The benefits you experience from using content templates will vary by usage, but you can expect to free up massive amounts of time so you can get back to growing your business.
Style guide vs. content templates
SEO content site owners often confuse a style guide with a content template.
They are not the same thing!
A style guide is a document that defines your brand’s voice and writing style.
It lets writers know your standards and expectations for all articles on your site, regardless of the content type.
Style guides generally include rules for capitalization, source citations, image attribution, punctuation, and other similar writing elements.
While prominent publications tend to build their own style guide, content site owners like us can generally get away with using the AP Stylebook for our needs.
Writers will likely have experience with it already, and it helps you avoid reinventing the wheel.
Conversely, content templates apply to a specific article or type of article.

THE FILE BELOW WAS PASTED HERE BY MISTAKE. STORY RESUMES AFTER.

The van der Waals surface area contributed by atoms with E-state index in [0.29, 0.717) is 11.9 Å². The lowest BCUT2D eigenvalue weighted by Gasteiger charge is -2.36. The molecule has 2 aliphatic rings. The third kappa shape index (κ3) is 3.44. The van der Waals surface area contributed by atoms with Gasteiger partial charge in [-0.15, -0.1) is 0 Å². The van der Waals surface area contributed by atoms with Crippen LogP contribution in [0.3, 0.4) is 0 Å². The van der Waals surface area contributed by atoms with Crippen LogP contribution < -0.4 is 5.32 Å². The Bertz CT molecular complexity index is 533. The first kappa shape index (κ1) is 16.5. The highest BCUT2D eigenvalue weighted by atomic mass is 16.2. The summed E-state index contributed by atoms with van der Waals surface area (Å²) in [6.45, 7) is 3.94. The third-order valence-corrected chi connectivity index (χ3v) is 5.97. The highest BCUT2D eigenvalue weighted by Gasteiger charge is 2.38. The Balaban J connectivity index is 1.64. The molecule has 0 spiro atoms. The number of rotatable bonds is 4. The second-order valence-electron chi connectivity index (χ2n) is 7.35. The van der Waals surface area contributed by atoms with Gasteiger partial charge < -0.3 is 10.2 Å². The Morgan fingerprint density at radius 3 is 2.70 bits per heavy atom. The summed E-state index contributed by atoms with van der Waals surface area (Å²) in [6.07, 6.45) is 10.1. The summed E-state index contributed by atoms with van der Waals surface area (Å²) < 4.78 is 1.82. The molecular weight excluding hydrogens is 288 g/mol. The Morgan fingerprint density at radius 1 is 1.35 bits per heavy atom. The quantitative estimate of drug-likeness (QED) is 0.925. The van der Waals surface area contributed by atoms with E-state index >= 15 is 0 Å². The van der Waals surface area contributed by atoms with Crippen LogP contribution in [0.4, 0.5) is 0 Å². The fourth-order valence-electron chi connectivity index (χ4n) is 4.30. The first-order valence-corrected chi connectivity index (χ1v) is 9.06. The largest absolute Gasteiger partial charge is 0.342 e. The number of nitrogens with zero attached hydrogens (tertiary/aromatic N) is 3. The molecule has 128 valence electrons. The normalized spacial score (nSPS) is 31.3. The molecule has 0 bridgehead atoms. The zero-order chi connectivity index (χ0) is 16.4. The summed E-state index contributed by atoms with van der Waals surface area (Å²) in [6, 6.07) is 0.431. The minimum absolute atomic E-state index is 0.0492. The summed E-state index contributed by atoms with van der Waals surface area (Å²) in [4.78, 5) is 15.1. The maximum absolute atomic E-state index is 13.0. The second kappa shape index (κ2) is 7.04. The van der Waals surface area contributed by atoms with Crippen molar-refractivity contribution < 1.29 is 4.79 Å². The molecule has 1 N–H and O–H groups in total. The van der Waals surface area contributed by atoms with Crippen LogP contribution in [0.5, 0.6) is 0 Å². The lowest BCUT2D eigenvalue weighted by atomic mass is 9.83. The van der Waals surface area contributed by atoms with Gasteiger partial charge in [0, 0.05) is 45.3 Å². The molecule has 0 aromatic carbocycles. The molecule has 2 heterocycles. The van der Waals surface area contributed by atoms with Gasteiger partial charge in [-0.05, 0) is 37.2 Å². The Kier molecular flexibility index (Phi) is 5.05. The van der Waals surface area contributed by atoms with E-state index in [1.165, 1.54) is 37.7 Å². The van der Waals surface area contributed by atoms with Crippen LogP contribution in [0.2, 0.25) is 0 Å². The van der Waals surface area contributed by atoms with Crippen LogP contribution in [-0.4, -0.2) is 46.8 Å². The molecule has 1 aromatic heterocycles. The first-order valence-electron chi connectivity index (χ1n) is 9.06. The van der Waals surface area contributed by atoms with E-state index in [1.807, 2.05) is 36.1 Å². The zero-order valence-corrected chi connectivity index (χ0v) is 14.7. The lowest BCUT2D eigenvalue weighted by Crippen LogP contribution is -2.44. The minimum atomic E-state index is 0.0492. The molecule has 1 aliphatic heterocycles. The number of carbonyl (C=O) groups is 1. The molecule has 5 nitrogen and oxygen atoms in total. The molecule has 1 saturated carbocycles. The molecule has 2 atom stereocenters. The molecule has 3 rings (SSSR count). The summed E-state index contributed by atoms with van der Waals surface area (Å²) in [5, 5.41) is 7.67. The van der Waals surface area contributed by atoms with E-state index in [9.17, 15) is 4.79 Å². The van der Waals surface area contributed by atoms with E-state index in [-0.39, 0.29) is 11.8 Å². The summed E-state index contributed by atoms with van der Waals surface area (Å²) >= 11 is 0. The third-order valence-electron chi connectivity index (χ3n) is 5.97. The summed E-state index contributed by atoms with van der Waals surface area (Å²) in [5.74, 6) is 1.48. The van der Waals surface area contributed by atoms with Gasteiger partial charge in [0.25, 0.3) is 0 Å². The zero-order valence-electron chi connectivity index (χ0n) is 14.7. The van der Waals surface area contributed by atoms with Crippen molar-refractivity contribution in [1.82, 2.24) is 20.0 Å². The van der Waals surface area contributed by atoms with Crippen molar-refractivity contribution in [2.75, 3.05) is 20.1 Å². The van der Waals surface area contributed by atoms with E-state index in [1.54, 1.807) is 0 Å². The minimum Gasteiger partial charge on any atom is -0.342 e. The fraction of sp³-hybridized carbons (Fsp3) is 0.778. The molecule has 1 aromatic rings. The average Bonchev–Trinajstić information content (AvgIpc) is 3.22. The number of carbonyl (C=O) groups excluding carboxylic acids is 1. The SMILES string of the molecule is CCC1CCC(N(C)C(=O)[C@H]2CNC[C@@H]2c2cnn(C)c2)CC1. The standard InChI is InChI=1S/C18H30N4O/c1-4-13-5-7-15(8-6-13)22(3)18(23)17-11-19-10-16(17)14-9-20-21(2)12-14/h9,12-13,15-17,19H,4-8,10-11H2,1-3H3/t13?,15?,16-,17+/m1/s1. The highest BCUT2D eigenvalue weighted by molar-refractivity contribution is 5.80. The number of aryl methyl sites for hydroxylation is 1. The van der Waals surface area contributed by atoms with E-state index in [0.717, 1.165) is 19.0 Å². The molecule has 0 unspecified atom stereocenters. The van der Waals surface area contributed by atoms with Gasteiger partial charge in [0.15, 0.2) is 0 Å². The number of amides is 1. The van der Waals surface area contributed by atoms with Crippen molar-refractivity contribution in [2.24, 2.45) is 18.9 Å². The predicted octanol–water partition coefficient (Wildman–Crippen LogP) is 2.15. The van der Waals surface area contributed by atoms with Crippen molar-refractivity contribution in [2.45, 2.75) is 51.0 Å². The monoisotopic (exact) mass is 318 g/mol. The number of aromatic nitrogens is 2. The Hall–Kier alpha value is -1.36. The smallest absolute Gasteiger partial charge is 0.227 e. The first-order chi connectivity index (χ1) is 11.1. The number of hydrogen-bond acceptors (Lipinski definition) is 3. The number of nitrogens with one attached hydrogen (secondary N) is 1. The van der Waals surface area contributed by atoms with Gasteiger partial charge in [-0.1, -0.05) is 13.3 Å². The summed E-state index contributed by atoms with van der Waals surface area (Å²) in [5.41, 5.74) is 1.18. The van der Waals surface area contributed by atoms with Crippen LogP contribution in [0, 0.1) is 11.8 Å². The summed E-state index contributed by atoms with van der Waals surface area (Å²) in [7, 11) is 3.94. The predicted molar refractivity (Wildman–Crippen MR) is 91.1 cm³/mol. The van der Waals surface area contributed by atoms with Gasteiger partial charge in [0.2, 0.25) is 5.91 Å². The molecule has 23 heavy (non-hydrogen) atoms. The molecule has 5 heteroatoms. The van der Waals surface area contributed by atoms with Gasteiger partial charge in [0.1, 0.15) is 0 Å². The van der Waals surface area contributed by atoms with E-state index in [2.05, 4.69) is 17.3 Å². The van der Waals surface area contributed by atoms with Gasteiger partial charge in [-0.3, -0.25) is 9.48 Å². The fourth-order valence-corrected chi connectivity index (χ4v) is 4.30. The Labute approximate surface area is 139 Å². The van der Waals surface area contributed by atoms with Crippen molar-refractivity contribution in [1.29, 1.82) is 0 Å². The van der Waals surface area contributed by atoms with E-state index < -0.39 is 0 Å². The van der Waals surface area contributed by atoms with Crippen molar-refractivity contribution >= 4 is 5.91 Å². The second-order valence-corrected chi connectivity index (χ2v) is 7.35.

It will include rules specific to the article such as what sections need to be included, what should be included in each of those sections, keywords to use, types of sources you want to be included, and specific rules for any media integration.
The bare minimum template
There are a few core elements that must be included in your template.
- The required word length
- The article title or a clear explanation of how to create the article title based on a topic
- The target keyword and rules for its usage
- Structure rules such as how subheadings, bullet lists, and other similar elements should be used
- Instructions for how to integrate both internal and external links
- Examples of existing live articles that you want to mirror or “beat”